In today’s market, it is imperative to be knowledgeable and have an edge over the competition. ACI members have it…they are engaged, informed, and stay up to date by taking advantage of benefits that ACI membership provides them.
Read more about membership
Become an ACI Member
Founded in 1904 and headquartered in Farmington Hills, Michigan, USA, the American Concrete Institute is a leading authority and resource worldwide for the development, dissemination, and adoption of its consensus-based standards, technical resources, educational programs, and proven expertise for individuals and organizations involved in concrete design, construction, and materials, who share a commitment to pursuing the best use of concrete.
American Concrete Institute
38800 Country Club Dr.
Farmington Hills, MI
Feedback via Email
Home > Publications > International Concrete Abstracts Portal
The International Concrete Abstracts Portal is an ACI led collaboration with leading technical organizations from within the international concrete industry and offers the most comprehensive collection of published concrete abstracts.
Title: Effect of Slag Fineness on the Development of Concrete Strength and Microstructure
Author(s): N. Nakamura, M. Saki, and R. N. Swamy
Publication: Special Publication
Appears on pages(s): 1343-1366
Keywords: blast furnace slag; compressive strength; heat of hydration; high-strength concretes; microstructure; scanning electron microscope; permeability; slags; Materials Research
Abstract:Presents the test data on the development of the microstructural properties of concrete containing 50 percent replacement of cement by ground granulated blast furnace slag of varying fineness. The concrete mixtures were proportioned for a 28-day compressive strength of 60 to 120 MPa; the ground granulated blast furnace slag was obtained by pulverizing and classifying ordinary ground slag of 453 m¦/kg of surface area by air permeability. Three degrees of fineness, namely, 453, 786, and 1160 m¦/kg, were used to replace portland cement. The water-binder ratio was kept low at 0.30 and 0.40, and a high-range water-reducing admixture (HRWR) was used to give concrete slumps of 160 to 200 mm. The following microstructural characteristics and properties were investigated: pore structure by mercury intrusion, hydration and rate of heat evolution, microstructure by scanning electron microscopy, and water permeability. The data obtained from these tests are analyzed and correlated, where appropriate, to strength development. It is shown that the use of very fine slag of about 1200 m¦/kg specific surface area results in accelerated hydration, high early strength of 30 to 50 MPa at 3 days, high 28-day cylinder compressive strength of 100 to 110 MPa, very low total pore volume and fine pore sizes, a highly densified microstructure, and very low water permeability diffusion coefficient.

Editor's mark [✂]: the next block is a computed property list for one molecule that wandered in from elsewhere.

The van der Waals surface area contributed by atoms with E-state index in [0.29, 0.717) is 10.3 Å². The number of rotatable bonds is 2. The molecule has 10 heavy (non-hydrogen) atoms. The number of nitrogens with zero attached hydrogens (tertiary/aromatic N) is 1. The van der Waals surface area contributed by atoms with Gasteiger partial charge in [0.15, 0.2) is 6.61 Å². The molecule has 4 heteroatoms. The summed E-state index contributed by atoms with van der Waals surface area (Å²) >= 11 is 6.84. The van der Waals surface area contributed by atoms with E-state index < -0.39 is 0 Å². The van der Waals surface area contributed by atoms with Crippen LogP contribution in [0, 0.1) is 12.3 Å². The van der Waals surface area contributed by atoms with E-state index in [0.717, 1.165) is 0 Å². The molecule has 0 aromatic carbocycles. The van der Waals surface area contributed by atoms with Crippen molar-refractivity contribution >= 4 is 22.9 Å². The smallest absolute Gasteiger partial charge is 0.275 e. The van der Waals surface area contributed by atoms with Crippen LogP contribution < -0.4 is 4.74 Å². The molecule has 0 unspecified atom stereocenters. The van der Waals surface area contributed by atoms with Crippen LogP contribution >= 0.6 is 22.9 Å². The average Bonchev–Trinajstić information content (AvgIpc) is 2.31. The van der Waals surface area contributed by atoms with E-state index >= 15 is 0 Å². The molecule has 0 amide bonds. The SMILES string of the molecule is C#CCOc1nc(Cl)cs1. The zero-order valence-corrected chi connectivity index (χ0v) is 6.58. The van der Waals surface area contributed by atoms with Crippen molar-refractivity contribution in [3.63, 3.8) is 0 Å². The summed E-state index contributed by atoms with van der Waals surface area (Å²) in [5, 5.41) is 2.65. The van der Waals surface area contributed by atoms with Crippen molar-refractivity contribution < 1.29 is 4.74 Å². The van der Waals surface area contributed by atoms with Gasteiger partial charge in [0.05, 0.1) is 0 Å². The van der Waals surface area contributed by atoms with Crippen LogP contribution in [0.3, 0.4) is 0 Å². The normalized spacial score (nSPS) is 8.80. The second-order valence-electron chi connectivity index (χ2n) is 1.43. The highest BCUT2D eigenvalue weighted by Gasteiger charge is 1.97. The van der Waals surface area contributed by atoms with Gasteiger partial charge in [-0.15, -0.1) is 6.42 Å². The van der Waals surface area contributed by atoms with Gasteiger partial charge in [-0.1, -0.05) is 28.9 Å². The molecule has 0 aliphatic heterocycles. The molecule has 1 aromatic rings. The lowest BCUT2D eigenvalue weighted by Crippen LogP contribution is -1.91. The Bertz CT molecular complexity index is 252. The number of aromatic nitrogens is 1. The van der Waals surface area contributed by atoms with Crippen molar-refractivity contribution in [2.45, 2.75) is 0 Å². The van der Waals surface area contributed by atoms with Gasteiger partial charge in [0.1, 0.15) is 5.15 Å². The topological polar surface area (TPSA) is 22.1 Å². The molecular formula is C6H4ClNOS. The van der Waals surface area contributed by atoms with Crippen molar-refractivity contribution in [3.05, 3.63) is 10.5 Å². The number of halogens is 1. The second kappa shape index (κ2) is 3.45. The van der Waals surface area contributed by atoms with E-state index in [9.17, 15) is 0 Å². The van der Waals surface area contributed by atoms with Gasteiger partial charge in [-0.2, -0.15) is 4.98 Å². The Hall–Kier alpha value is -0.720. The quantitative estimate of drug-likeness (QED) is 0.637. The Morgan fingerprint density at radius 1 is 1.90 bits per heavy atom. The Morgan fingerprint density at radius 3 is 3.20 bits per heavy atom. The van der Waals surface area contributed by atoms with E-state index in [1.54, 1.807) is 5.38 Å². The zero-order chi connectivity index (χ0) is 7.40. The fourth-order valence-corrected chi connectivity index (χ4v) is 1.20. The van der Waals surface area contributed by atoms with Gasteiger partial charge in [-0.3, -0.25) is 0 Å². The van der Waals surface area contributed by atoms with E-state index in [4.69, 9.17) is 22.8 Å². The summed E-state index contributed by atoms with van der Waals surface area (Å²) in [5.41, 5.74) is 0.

Click here to become an online Journal subscriber